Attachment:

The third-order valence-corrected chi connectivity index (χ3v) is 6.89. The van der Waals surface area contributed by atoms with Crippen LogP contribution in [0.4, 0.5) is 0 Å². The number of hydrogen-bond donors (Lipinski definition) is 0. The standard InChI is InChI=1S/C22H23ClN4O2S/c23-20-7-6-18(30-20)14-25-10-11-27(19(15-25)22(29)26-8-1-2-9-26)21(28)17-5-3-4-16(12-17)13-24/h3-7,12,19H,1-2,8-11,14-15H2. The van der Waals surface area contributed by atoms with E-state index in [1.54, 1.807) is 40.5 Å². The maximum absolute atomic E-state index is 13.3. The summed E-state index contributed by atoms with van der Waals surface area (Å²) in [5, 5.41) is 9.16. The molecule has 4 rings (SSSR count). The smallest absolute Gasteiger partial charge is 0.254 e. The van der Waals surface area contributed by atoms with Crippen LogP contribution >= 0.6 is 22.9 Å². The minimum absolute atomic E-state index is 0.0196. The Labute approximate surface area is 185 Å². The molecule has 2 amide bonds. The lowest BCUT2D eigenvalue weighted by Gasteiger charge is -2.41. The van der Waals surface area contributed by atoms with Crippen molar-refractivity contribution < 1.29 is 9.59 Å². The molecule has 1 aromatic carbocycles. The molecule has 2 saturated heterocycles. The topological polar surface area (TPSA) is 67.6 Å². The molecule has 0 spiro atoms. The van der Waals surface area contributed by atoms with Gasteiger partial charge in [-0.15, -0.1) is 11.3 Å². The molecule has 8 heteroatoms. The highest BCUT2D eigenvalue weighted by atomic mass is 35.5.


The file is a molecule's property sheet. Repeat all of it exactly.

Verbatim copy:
The third-order valence-corrected chi connectivity index (χ3v) is 6.89. The van der Waals surface area contributed by atoms with Crippen LogP contribution in [0.4, 0.5) is 0 Å². The number of hydrogen-bond donors (Lipinski definition) is 0. The standard InChI is InChI=1S/C22H23ClN4O2S/c23-20-7-6-18(30-20)14-25-10-11-27(19(15-25)22(29)26-8-1-2-9-26)21(28)17-5-3-4-16(12-17)13-24/h3-7,12,19H,1-2,8-11,14-15H2. The van der Waals surface area contributed by atoms with E-state index in [1.54, 1.807) is 40.5 Å². The maximum absolute atomic E-state index is 13.3. The summed E-state index contributed by atoms with van der Waals surface area (Å²) in [5, 5.41) is 9.16. The molecule has 4 rings (SSSR count). The smallest absolute Gasteiger partial charge is 0.254 e. The van der Waals surface area contributed by atoms with Crippen LogP contribution >= 0.6 is 22.9 Å². The minimum absolute atomic E-state index is 0.0196. The Labute approximate surface area is 185 Å². The molecule has 2 amide bonds. The lowest BCUT2D eigenvalue weighted by Gasteiger charge is -2.41. The van der Waals surface area contributed by atoms with Crippen molar-refractivity contribution < 1.29 is 9.59 Å². The molecule has 1 aromatic carbocycles. The molecule has 2 saturated heterocycles. The topological polar surface area (TPSA) is 67.6 Å². The molecule has 0 spiro atoms. The van der Waals surface area contributed by atoms with Gasteiger partial charge in [-0.15, -0.1) is 11.3 Å². The molecule has 8 heteroatoms. The highest BCUT2D eigenvalue weighted by atomic mass is 35.5.